The fact that the Prophet and his Companions performed the prostration of forgetfulness demonstrates that this prostration is necessary. Just as when one of the wājib acts of the pilgrimage is left out, a sacrifice needs to be offered to make up for it, the prostration of forgetfulness is needed to be performed to make up for the deficiencies in the prayer.
3) Situations that Require Performing the Prostration of Forgetfulness:
As it is known, there are farḍ acts in prayer such as recitation, bowing, and prostration, as there are wājib acts such as reciting the Fatiḥa and the added Qur’anic verses, observing the order of the ritual prayer, and sunnah acts such as reciting the supplications of ṣalli – bārik while in the sitting position. A prayer performed by observing all of these fully will be a complete and perfect prayer. In the event that these requirements of the prayer are not followed, it is important to know the ways and methods of mending this omission or addition. For trying to perform the prayer all over again due to every defect would only lead a person to a dead end.
Below, we will explain the ways to eliminate the deficiencies that may take place during the ritual prayer:
The Shafiʿis list six situations in which the prostration of forgetfulness is to be performed:
First, the imam or someone who is praying alone omits one of the emphatically enjoined Sunnah-based practices called abʿāḍ. Such as the recitation of the supplications of taḥiyyāt and qunūṭ. Second, the person suspects that he may have added something to the prayer. If he has doubts about the number of cycles he has performed, he should build on the number he is certain to have completed, finish the prayer, then perform a prostration of forgetfulness due to the possibility that he prayed more than the required number of cycles. Third, the person has unintentionally done something that does not invalidate prayer unless it is done deliberately. Examples of such actions include the prolongation of a short pillar, remaining still in a standing position, remaining seated momentarily between two prostrations, or speaking briefly due to inattention. Fourth, performing a verbal pillar out of place. This includes, for example, repeating the recitation of the Fatiḥa in whole or in part, while sitting down, or performing a verbal Sunnah-based practice, such as the recitation of a passage from the Qur’an after the Fatiḥa, out of place ( during the bow, for example, rather than before it). Fifth, the person suspects that he left out a particular abʿāḍ sunnahs of the ritual prayer. Finally, sixth is that the person has prayed behind someone whose prayer has a flaw in it, even if the flaw is only suspected by the person being led in prayer. This includes, for example, following someone who omitted the recitation of the supplication of qunūṭ in the dawn prayer, or someone who utters the supplication of qunūṭ before bowing.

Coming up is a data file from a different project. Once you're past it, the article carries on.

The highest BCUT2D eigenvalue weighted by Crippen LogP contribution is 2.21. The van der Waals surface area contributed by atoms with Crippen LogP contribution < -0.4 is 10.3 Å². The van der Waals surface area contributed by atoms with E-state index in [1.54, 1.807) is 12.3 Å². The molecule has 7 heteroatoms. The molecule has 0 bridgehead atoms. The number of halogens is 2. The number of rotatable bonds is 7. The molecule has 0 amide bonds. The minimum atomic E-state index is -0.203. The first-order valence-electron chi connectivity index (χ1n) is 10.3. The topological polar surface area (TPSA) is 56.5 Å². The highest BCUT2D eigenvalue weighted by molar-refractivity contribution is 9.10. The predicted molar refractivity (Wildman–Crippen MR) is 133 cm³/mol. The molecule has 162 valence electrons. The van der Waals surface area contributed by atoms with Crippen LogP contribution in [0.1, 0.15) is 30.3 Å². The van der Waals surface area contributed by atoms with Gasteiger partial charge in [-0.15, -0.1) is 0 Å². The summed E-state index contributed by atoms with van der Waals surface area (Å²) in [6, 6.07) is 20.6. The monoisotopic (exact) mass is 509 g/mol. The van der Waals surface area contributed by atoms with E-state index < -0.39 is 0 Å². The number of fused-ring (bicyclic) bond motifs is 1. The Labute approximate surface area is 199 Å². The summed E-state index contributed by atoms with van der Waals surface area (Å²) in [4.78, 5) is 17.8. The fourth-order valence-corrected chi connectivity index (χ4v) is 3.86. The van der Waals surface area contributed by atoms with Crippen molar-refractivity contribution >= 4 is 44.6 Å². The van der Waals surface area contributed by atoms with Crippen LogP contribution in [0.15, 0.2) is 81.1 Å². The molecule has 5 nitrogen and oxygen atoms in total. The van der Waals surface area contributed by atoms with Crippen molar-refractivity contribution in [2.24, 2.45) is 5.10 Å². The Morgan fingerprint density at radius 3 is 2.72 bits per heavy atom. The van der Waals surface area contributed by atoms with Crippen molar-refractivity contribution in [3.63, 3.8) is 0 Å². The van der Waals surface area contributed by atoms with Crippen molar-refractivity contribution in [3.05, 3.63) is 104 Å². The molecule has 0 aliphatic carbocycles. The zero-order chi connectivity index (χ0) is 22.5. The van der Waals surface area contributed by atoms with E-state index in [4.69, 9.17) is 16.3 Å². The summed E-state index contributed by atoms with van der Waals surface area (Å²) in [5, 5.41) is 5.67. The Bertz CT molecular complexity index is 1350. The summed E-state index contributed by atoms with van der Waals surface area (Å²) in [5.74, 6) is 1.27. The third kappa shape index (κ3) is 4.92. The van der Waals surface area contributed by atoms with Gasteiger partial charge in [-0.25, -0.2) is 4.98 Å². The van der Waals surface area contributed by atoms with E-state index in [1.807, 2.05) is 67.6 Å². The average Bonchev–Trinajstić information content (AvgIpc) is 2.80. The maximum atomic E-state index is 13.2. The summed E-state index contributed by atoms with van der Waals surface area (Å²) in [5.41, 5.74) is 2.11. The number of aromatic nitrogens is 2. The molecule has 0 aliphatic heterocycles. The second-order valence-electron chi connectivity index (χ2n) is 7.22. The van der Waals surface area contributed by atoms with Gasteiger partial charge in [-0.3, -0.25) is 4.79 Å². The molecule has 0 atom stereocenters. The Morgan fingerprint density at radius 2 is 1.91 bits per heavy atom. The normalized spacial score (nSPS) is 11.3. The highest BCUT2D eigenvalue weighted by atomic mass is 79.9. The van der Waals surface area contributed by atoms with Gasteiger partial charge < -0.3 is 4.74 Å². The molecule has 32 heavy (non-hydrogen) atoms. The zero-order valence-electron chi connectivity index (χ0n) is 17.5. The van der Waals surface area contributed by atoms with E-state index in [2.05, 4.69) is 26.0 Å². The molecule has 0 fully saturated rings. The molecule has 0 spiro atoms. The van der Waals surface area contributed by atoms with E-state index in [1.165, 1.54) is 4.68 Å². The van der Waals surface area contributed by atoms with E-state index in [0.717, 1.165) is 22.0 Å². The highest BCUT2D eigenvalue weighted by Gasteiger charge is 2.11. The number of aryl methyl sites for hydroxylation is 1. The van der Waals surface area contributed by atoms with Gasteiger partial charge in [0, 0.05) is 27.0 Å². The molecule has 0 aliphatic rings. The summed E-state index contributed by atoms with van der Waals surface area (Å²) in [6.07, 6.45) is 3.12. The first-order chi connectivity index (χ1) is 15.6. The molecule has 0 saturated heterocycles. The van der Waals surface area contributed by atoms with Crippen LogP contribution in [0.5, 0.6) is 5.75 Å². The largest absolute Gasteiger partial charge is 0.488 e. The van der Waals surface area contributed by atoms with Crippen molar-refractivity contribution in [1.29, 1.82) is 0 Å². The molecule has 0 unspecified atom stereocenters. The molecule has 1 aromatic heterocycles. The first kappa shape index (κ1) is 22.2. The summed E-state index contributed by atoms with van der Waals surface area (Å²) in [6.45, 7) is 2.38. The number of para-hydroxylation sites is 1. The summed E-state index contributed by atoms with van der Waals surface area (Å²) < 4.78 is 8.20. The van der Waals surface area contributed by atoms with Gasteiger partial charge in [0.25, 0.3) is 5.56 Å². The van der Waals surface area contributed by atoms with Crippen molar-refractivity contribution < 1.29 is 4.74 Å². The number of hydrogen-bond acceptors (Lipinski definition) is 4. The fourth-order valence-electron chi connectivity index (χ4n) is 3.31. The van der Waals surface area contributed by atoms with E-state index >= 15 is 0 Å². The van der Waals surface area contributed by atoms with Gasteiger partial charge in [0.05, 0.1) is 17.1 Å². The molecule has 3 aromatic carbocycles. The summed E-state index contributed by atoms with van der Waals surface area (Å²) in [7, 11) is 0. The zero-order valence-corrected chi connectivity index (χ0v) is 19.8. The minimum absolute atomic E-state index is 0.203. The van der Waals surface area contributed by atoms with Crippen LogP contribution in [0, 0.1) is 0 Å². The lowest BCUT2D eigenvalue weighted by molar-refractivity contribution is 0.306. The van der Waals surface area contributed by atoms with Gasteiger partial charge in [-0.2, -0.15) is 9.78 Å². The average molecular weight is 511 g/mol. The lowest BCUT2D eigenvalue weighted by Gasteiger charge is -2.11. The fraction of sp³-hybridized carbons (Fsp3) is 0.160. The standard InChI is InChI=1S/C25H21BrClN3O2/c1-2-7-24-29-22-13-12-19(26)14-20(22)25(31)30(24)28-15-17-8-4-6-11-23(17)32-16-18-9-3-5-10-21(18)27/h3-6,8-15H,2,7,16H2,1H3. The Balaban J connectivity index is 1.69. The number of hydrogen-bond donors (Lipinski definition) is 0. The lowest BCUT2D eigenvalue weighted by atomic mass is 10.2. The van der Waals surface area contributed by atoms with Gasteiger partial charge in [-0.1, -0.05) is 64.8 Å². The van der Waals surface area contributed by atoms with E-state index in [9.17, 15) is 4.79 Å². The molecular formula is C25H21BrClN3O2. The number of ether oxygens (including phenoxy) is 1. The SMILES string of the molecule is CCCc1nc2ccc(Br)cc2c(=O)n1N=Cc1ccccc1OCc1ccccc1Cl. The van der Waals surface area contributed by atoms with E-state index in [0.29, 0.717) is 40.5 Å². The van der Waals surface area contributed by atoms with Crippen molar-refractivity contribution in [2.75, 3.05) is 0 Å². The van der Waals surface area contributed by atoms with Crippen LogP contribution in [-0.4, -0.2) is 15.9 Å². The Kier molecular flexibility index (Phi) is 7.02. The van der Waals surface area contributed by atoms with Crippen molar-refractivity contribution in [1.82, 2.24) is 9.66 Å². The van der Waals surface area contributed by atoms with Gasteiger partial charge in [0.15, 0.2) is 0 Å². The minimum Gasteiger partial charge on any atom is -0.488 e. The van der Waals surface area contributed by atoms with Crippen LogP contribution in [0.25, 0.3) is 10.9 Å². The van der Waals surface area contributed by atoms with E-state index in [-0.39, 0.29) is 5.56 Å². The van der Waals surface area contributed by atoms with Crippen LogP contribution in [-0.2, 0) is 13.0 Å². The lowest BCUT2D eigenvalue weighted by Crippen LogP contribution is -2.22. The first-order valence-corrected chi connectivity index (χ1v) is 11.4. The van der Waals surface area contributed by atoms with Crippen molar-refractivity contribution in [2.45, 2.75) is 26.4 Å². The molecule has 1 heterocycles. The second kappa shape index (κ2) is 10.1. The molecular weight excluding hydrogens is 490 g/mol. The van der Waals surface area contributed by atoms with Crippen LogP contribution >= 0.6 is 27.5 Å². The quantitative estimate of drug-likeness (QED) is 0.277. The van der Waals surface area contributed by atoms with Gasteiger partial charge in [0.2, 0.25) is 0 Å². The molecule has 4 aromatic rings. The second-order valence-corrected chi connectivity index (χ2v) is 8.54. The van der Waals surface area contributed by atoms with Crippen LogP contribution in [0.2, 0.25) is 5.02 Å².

The Hanbalis list three reasons for which a prostration of forgetfulness needs to be performed, namely: (1) addition, an example of this would be for a worshiper to stand up or sit down an additional time, even if the sitting lasts only for as long as what is referred to as the “sitting of repose” which some jurists support. (2) Omission, an example of this would be for a worshiper unintentionally to omit a bow, a prostration, or the recitation of the Fatiḥa, and (3) uncertainty concerning some part of the prayer, provided that the suspected error was unintentional. If the error occurs deliberately, one should not perform a prostration of forgetfulness; rather, the prayer is invalidated if the part of prayer concerned was an action, though it is not if it was an utterance that was made out of place.